Former state Rep. Bruce Weyhrauch, R-Juneau, supported an oil tax bill because he believes in responsible development of the state resource - not because of any bribes, according to defense attorney Douglas Pope.
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Weyhrauch's trial on charges of bribery and extortion is set to begin Wednesday in Anchorage with jury selection.
In pre-trial court filings, Anchorage attorney Pope has outlined a defense strategy that he said will show Weyhrauch "had a long-standing commitment to sensible development of Alaska's resources" and "was committed to development of a gas pipeline on public policy grounds."
Weyhrauch would have supported the gas pipeline backed by former Gov. Frank Murkowski whether or not it was supported by VECO Corp., Pope said.
VECO CEO Bill Allen and another executive have pleaded guilty to bribing several state legislators to support an oil tax rate favored by oil producers.
Federal indictments against three former Alaska legislators now awaiting trial accuse them of selling their offices, mostly for cash bribes.
For example, Weyhrauch's co-defendant, former House Speaker Pete Kott, R-Eagle River, is accused in his indictment of taking money from VECO executives laundered through phony invoices.
Other federal court filings say he also accepted $12,000 worth of hardwood flooring equipment from VECO. Kott now operates his flooring business in Juneau.
Court documents said Allen allowed Kott to use a VECO warehouse for free from 1999 to 2006.
Kott also was reported to have Allen pay for a relative's $1,000 entry fee into a Florida beauty pageant, along with other payments.
Federal prosecutors were unavailable Thursday and Friday, and did not say why no charges had been brought in connection with those payments.
Other actions prosecutors called bribes were the basis of charges, including Kott's allegedly having accepted $8,993 in cash, and $2,750 in polling expenses.
The charges against Weyhrauch are much different. He is accused of approaching VECO's Allen during the oil tax negotiations last year and seeking future legal work. Weyhrauch is an attorney and has practiced law in Juneau for many years.
A federal judged noted in pre-trial filings that the accusations against Weyhrauch paint a different picture than those against Kott, and may work to set him apart from his co-defendant.
For example, Weyhrauch was never given a "CBC" hat, which prosecutors said stood for "Corrupt Bastards' Club."
Prosecutors allege that Weyhrauch's solicitation of legal work from VECO meant he had an undisclosed financial conflict of interest.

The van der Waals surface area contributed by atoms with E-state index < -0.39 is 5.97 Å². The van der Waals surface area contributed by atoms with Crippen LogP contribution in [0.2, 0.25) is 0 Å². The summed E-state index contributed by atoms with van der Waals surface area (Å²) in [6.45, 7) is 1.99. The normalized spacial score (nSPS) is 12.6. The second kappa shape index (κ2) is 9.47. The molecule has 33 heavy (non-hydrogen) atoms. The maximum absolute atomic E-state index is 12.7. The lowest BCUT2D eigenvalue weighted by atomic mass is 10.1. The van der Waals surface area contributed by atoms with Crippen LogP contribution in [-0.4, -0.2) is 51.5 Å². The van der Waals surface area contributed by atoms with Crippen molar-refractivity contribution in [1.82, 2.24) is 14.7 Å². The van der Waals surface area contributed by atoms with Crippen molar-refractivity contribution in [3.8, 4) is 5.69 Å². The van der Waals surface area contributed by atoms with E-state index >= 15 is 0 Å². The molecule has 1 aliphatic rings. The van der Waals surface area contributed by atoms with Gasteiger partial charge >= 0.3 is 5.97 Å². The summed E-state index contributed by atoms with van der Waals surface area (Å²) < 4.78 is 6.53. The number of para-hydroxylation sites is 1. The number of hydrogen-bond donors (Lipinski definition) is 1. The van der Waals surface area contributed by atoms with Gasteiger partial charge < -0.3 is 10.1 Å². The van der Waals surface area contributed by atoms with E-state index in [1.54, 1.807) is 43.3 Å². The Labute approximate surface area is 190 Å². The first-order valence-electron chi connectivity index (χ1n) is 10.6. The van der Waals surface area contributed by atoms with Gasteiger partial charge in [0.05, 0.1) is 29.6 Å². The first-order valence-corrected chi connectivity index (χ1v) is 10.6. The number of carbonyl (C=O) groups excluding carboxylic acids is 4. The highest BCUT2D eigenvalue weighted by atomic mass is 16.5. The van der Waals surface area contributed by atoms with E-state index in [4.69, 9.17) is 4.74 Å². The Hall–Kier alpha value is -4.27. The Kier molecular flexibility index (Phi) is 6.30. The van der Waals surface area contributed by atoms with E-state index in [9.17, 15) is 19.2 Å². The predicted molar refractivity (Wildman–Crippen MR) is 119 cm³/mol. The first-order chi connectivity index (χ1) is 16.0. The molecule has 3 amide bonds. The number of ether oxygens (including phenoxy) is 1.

That gave rise to the charge of "honest services fraud" against Weyhrauch, one of seven counts in the case, along with bribery and extortion.
"The public of the State of Alaska is entitled not just to the right decisions by its elected officials, but also a free and uncorrupted process by which those public officials take official actions," prosecutors said.
"When a public official fails to disclose the existence of a conflict of interest - whether required by law to do so, or whether required by fiduciary duty to do so - the public official can be found guilty of honest services fraud," prosecutors said.
That holds true whether or not the official takes any action thereafter, whether fraudulent or harmful.
Pope said the prosecutors' version of what happened would be "hotly disputed."
The indictments include excerpts from wiretaps and other recordings, but Pope said the defense will challenge whether they mean what prosecutors say they mean.
In one case, in a meeting with Allen, prosecutors said Weyhrauch told Allen that he would follow Kott and cast his vote alongside Kott's vote.
Many of the recordings expected to be played at trial are edited from longer source material, and those edits may be in dispute.
"Mr. Weyhrauch believes them to be misleading and incomplete," Pope said.
In fact, he said, none of the excerpts will show any criminal conduct on Weyhrauch's part.
Further, Pope said he expected Allen and former VECO Vice-president Rick Smith to testify against Weyhrauch at trial.
Pope said it may be that Allen agreed to plead guilty to save VECO Corp. from being charged criminally as well. That could have been fatal to the billion-dollar company, of which Allen was the majority owner.
The executives "entered into plea agreements with the government calling into significant question their motive and bias to provide helpful, even if fabricated or exaggerated, testimony to assist the government in their pursuit of Mr. Weyhrauch and others," Pope said.
Weyhrauch was adamant he'd done nothing wrong, he said.
"Suffice it to say that Mr. Weyhrauch believes the evidence will conclusively demonstrate that he did not commit any criminal acts as an individual or as a sitting Alaska state legislator."
Contact Pat Forgey at 523-2250 or firstname.lastname@example.org.
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